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Gateways provide a common support service to workloads. They provide network ingress into the Kubernetes Runtime to route traffic to a workload that is exposed to end users, usually from the public internet.

When you declare a Gateway for your workload, Threeport installs and configures a Gloo Edge to manage incoming traffic. A cloud provider load balancer is also provisioned that provides a network endpoint and proxies traffic to Gloo. Gloo terminates TLS connections and forwards connections to the appropriate workloads.

TLS assets are provisioned and rotated by cert-manager. Again, this support service is installed and configured for the workload at runtime as needed.

Gateway Definition

The gateway definition allows you define the HTTP and TCP ports you wish to use, as well as the subdomain for a hosted zone if DNS records are also being managed. You can also provide the Kubernetes Service name that Gloo will forward traffic to. This will need to correspond to the Service resource name in the Kubernetes resource manifest supplied with a Workload Definition.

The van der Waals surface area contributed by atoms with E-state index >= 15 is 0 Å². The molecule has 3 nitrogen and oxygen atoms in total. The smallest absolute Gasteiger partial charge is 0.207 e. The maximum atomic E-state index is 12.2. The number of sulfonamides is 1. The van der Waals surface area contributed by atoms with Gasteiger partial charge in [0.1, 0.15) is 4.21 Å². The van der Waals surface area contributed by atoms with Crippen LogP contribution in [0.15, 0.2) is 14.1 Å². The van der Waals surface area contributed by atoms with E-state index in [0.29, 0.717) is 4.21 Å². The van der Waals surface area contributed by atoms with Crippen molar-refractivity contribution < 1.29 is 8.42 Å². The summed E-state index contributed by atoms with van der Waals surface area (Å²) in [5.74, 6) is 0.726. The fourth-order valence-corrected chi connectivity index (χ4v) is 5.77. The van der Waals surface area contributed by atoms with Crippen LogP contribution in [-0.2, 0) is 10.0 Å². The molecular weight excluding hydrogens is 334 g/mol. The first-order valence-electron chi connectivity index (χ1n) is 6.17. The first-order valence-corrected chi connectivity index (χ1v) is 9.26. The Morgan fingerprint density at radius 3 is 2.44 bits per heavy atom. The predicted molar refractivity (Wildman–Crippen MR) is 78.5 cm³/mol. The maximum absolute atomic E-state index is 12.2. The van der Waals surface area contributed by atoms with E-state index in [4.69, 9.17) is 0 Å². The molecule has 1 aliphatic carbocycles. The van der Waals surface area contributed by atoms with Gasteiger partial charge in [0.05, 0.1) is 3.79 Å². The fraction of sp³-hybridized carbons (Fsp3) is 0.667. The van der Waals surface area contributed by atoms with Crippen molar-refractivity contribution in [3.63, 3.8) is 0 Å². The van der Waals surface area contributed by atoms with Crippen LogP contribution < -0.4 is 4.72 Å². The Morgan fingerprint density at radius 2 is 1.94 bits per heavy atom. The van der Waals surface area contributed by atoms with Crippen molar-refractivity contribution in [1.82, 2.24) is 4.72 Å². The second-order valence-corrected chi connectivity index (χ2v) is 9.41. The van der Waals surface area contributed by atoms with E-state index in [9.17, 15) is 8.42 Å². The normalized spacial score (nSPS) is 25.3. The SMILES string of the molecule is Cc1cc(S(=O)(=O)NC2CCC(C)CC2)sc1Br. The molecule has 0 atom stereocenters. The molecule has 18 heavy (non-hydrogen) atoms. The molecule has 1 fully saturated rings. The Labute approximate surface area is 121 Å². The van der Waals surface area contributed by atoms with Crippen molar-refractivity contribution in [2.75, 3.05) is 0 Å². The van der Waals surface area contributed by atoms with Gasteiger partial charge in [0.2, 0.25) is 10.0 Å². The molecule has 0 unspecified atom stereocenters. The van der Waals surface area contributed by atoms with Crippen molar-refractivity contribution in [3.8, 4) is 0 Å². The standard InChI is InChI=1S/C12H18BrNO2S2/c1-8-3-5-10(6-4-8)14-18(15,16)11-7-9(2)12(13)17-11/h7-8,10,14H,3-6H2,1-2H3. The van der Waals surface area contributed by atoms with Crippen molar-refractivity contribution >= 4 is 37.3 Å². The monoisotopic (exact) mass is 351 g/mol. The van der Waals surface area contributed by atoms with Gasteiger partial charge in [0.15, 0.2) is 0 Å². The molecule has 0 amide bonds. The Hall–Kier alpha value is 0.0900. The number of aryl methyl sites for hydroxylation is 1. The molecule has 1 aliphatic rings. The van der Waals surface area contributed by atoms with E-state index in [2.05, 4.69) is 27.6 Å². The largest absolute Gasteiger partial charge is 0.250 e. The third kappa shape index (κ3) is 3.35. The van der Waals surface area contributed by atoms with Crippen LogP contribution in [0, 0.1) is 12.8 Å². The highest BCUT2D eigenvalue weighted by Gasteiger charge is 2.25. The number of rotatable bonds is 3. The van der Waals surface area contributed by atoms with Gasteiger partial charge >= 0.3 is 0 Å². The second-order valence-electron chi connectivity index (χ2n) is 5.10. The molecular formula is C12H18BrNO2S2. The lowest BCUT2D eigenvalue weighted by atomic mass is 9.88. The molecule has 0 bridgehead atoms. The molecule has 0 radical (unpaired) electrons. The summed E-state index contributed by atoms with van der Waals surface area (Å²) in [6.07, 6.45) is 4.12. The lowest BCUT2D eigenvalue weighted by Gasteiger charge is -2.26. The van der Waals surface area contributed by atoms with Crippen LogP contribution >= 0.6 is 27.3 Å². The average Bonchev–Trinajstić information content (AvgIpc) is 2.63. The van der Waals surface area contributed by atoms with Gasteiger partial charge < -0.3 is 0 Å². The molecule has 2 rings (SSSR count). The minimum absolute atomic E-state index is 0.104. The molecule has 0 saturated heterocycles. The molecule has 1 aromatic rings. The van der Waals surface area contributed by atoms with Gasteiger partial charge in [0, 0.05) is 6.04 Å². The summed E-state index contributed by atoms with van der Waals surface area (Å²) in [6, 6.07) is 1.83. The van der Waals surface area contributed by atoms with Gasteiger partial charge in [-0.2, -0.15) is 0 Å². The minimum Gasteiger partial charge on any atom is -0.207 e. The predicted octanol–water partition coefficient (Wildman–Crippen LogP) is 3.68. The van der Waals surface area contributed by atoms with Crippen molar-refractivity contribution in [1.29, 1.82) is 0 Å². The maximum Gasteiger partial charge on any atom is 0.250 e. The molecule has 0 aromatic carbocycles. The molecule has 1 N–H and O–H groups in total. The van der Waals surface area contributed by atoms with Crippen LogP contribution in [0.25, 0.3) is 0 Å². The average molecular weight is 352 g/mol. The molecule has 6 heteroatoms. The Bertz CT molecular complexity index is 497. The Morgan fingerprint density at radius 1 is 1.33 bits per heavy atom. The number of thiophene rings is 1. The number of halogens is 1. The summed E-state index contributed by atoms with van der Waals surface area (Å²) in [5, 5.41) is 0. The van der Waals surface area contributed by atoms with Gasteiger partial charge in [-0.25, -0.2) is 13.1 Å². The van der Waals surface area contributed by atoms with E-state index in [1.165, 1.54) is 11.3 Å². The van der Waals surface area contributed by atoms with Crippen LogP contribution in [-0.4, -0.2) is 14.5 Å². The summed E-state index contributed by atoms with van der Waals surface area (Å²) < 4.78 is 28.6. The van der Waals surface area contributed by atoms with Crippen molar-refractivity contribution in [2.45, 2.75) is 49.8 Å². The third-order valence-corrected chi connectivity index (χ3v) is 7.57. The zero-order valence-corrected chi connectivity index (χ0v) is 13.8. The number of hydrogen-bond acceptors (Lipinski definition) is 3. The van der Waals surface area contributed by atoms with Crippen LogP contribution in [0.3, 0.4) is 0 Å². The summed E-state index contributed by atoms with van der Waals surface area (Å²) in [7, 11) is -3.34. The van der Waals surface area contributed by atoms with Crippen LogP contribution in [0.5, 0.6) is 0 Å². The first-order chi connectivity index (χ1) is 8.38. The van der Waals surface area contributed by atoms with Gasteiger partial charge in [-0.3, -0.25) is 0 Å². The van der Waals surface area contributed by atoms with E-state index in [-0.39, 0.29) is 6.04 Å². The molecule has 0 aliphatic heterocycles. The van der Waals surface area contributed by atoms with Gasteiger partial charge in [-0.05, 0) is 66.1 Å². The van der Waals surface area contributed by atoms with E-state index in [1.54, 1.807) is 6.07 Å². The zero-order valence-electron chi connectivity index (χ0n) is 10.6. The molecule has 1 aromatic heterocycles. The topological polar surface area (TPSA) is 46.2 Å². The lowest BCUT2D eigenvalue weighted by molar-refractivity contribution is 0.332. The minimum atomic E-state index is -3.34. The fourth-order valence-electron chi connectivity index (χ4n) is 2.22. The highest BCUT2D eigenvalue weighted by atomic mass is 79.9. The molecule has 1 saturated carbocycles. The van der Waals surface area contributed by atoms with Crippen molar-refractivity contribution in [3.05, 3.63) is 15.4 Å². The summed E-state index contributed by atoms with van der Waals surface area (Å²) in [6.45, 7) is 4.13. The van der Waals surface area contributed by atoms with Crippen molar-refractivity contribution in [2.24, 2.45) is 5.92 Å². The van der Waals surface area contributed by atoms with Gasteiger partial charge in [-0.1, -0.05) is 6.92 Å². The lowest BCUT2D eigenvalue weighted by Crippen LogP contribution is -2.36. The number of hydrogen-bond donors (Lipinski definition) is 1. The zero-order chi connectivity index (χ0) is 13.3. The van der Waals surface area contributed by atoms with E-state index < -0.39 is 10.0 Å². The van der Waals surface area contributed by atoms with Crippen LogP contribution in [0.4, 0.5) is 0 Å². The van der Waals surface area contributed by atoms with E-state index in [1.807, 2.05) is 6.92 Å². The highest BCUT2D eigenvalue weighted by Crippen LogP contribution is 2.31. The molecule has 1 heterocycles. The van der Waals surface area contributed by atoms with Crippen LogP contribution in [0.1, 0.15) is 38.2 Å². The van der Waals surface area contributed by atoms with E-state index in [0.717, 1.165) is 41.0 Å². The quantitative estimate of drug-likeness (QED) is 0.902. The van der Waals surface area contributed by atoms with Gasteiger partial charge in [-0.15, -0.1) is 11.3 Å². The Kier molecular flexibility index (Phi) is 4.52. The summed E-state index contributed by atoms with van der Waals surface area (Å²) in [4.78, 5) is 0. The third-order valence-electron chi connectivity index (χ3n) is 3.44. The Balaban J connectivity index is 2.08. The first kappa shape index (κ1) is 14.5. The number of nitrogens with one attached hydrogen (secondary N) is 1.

You can also instruct Threeport to enable TLS - in which case cert-manager will provision and rotate certs for your app. You can also request HTTPS redirects so that HTTP requests on port 80 will be redirected to HTTPS on 443.

You can also specify a request path to instruct the gateway to forward traffic to different workloads based on the path in the request URL.

Reference: GatewayDefinition

Gateway Instance

The gateway instance allows you to tie the gateway config in the definition to a particular workload that prompts Threeport to deploy the Gloo Edge support service and configure it for the workload.

Reference: GatewayInstance

Domain names can be managed through a Threeport support service as well. Threeport uses a project called external-dns to do this. When using domain names, Threeport will install and configure external-dns as needed.

Domain Name Definition

The domain name definition allows you to configure a Route53 zone to use for DNS records for your application. For example if you have a hosted zone that manages DNS records for that domain, you can provide that in a definition and a subdomain such as myapp in the gateway definition so that your app can be reached at

Reference: DomainNameDefinition

Domain Name Instance

The domain name instance ties a workload to the domain name definition and configures the external-dns support service to update Route53 to provide the full domain name used by the workload.

Reference: DomainNameInstance

Next Steps

See our Deploy Workload on AWS guide for an example of how to use Gateways and Domain Names for your application.